God is the King of all the earth; sing to Him a psalm of praise.@Psalm 47:7
François H. Barthélémon (1741–1808)

Robert Robinson, 1758. He wrote this hymn for Christmas, at the request of a boy who belonged to his church. A cento, beginning Lord of every land and nation, is also in common use.

Autumn François H. Barthélémon, 1785 (🔊 pdf nwc).

Robert Robinson (1735–1790)

Mighty God, while angels bless Thee,
May a mortal sing Thy name?
Lord of men as well as angels,
Thou art every creature’s theme.
Lord of every land and nation,
Ancient of eternal days.
Sounded through the wide creation
Be Thy just and endless praise.

For the grandeur of Thy nature,
Grand beyond a seraph’s thought;
For the wonders of creation,
Works with skill and kindness wrought.
For Thy providence, that governs,
Through Thine empire’s wide domain,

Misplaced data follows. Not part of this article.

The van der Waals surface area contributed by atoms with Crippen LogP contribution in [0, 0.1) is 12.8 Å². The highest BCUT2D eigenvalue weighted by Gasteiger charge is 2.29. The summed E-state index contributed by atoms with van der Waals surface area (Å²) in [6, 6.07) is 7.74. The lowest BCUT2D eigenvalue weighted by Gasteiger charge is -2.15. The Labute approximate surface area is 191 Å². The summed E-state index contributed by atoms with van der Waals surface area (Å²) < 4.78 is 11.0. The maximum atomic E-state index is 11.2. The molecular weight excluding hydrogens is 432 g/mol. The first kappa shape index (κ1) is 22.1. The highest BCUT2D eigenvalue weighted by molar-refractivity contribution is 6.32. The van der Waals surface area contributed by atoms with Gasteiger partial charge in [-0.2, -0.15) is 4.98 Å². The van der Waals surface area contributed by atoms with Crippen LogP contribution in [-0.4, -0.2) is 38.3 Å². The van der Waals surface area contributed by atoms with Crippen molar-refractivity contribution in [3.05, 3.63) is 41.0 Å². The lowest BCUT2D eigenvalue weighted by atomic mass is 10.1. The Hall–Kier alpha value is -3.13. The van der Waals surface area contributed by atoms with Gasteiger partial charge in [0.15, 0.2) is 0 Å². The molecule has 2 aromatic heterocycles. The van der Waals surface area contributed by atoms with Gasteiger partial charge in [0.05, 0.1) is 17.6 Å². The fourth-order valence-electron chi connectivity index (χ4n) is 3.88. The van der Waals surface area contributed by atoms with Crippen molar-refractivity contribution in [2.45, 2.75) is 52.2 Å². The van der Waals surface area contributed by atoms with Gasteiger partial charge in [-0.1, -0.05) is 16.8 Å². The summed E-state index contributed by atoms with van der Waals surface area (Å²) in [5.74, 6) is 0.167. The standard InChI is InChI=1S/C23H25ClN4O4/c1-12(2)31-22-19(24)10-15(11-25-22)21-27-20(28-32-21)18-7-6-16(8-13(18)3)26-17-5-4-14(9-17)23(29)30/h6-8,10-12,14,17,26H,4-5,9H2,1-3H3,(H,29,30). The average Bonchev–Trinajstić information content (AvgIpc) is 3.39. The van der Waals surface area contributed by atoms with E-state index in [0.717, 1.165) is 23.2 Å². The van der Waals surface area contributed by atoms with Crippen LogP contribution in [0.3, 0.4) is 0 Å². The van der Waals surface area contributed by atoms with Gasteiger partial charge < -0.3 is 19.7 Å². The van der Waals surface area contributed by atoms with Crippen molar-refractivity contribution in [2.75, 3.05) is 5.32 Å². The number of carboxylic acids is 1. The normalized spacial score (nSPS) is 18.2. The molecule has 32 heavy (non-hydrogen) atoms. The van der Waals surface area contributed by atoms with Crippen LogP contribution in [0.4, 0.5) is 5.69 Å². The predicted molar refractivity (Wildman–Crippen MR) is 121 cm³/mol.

Wings an angel, guides a sparrow,
Blessèd be Thy gentle reign.

But Thy rich, Thy free redemption,
Dark through darkness all along;
Thought is poor, and poor expression;
Who dare sing that wondrous song?
Brightness of the Father’s glory,
Shall Thy praise unuttered lie?
Fly, my tongue, such guilty silence;
Sing the Lord who came to die.

From the highest throne of glory
To the cross of deepest woe,
All to ransom guilty captives;
Flow my praise, for ever flow!
Go, return, immortal Savior!
Leave Thy footstool, take Thy throne;
Thence return, and reign for ever,
Be the kingdom all Thine own.

The original was divided into 9 stanzas, with this as number 6:

Did archangels sing Thy coming?
Did the shepherds learn their lays?
Shame would cover me ungrateful
Should my tongue refuse to praise.